Thursday, January 21, 2010

Nouriel Roubini Should Stick to Economics, not Market Forecasting

In Roubini Says Global Stocks May Correct as Growth Disappoints, continues to publicize the market views of a top-tier economist who has built a large consulting business. The article begins:

A global rally in stocks may end in the second half of the year amid a muted recovery in the world’s largest economies and as deflationary pressures limit gains in corporate earnings, Nouriel Roubini said.

Failure to restrain asset-price bubbles in emerging markets, fueled by loose monetary policies in the U.S. and around the world, may also cause an “unraveling and a significant correction of asset prices which will be damaging to global and regional economic growth,” Roubini, the Harvard- schooled New York University professor who in 2006 foresaw the financial crisis, said in Hong Kong today.

At this point, the Roubini outlook as expressed in the article are quite mainstream.

Because they are mainstream, it is unclear whether even if events occur as he predicts whether markets are discounting this and will look forward even as a growth slowdown occurs.

What is most important in looking at markets is spying relative over- and under-valuation. A classic example involves March 2000. The NASDAQ peaked around 5100, having doubled in 1999 and gone up a bit farther in the new year. Fundamental measures of market overvaluation were at record levels, surpassing those of 1929.

Yet there were a great many industry groups that bottomed exactly when the averages popped. These groups were diverse and included homebuilders, HMOs, basic industry, and other out of favor groups. By mid-2002, if memory serves me well, the Russell 2000 was hitting record levels even as the averages were floundering. By the time the market his its double bottom in early 2003, many stocks had moved a great deal.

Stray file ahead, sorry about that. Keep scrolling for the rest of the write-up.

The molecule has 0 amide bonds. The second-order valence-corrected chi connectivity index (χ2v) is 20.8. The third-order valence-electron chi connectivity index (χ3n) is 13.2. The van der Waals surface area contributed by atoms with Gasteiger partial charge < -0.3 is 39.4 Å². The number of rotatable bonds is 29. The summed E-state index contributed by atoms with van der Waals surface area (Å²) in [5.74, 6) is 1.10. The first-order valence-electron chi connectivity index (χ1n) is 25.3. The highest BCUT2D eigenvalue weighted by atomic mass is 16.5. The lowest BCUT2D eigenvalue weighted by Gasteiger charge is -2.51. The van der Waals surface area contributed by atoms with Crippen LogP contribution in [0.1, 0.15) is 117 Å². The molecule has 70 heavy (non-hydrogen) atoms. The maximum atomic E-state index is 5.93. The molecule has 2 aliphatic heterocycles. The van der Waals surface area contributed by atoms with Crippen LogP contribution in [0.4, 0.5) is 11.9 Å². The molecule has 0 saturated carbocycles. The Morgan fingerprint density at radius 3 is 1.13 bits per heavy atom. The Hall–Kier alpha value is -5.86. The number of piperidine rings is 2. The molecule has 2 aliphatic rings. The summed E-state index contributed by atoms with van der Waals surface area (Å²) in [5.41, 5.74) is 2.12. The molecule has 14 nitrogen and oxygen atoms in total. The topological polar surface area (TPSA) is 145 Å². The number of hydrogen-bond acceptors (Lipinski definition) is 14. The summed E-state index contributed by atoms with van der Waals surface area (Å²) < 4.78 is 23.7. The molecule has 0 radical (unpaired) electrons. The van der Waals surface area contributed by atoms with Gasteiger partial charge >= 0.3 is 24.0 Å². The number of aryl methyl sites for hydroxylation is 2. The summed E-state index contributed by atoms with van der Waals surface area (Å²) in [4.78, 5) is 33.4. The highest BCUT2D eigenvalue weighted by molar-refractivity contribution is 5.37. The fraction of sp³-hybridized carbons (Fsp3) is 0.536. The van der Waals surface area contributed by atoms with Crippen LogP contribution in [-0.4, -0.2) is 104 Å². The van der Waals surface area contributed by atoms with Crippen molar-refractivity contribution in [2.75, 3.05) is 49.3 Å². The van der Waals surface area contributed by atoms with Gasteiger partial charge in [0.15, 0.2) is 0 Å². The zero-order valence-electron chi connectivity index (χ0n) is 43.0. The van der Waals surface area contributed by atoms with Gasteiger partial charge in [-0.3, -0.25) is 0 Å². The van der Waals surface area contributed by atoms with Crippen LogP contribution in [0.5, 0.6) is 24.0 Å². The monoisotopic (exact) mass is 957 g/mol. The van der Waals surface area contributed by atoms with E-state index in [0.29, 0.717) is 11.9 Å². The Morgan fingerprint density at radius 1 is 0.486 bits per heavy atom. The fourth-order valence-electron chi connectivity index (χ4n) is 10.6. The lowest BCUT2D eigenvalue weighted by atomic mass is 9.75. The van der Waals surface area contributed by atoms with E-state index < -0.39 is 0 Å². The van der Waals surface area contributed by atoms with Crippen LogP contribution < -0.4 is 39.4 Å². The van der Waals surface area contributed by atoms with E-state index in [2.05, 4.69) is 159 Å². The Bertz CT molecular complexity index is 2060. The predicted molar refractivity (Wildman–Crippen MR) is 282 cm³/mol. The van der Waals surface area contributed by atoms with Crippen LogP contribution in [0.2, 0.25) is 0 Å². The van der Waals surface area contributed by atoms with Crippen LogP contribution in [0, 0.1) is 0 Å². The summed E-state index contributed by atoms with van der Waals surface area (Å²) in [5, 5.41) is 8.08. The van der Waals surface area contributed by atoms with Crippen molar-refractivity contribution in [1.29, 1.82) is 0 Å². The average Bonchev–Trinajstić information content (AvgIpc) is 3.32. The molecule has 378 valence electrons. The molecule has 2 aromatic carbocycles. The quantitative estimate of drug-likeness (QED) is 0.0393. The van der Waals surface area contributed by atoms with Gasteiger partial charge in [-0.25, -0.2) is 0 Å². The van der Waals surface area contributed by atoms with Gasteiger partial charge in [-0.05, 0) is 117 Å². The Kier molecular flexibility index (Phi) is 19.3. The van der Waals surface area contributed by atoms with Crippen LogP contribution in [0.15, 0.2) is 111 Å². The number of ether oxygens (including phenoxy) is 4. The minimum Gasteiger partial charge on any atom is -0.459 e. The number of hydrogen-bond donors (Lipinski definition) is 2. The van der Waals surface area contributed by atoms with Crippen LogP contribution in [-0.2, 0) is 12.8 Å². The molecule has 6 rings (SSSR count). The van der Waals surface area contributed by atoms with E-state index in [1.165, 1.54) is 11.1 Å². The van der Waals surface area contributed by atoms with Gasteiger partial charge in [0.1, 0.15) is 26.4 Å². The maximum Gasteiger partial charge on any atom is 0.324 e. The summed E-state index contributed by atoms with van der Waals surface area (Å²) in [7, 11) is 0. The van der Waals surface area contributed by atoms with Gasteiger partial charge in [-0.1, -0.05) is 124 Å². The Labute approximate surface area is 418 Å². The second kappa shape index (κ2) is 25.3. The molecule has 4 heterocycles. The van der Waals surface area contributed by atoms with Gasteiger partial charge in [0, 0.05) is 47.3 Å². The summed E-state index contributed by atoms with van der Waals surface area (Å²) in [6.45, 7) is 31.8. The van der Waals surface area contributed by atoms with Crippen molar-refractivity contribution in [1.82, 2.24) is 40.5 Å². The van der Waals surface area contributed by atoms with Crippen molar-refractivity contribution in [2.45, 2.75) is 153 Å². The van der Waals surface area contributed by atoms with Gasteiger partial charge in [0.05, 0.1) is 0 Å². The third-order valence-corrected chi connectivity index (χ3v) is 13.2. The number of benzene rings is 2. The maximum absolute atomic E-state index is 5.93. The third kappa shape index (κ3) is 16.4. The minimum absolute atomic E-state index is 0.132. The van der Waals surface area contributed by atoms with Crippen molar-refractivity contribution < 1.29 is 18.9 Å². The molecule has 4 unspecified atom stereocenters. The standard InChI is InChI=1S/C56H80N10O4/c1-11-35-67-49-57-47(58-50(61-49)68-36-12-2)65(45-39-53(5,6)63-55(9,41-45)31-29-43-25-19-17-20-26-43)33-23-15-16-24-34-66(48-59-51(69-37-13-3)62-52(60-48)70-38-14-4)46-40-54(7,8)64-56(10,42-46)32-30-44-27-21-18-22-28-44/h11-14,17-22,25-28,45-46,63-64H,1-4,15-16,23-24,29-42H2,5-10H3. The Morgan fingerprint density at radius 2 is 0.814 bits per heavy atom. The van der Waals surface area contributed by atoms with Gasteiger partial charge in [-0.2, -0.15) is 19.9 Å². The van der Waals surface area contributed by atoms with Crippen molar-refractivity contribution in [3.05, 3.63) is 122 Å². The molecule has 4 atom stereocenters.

Toll Brothers, for example, bottomed in March 2000 around 4 and hit 15 little over 2 years later, ending 2003 at 20 (about where it trades today).

What had really happened was that the average stock, rather than the large cap stocks and the tech sector, topped out during the Asian contagion that began in 1997 and rolled on through 1998; it is those stocks that kept bleeding support and got grossly undervalued relative to the popular stuff.

It appears to me that a milder version of that has now occurred. One can look through Value Line and find company after company that is way off its lows, has a poor long-term chart, relatively weak financial strength, no dividend payment and none on the way, and a fundamentally rich valuation. One can also find strong companies with fundamental reasonable valuation, rising and record dividends, rising and record sales and earnings, and no reason not to have a reasonable expectation at least mid-to-high single digit returns to shareholders over a 5-10 year history. Relative to the market, they have underperformed the past year, but on a 2-year or 5-year basis, these companies have outperformed the stuff that I believe has moved too much.

These companies have been highlighted many times here. The list does not change much. Some, such as National Presto, have moved a great deal and are no longer cheap. Others, such as Teva, have not moved much. Everest Re, trading around book value, was up yesterday despite the general sell-off.

There are a series of poor investment choices available due to the general inflation of financial assets that Bill Gross wrote about in his December Pimco letter. This will cycle, but living in the present, we know that cash is being trashed but all bonds are increasingly risky given the explosion of debt combined with stagnant incomes.

The warnings of seers such as Nouriel Roubini are part of the chatter, no matter how right they are. Where they are most valuable is when they identify an evolving bubble or a seriously undervalued situation. Right now, the major imbalances - governmental deficits and money-printing are well known (don't sell gold). Unsexy stocks such as Chubb, Everest Re selling at single-digit P/E's and yielding over 2%; discount retailers with low double-digit P/E's and huge free cash flows; Teva and other special situations; and others provide inflation protection yet can do well in a no-growth economy. Over time these financially strong companies that have proven themselves winners over many years tend to continue to be winners.

Nothing in Nouriel Roubini's outlook have any special relevance to my willingness to hold all the above as part of a diversified portfolio. Until he develops more market experience, he would be well advised to stick to getting the economics correct and letting his clients adjust their market expectations accordingly.

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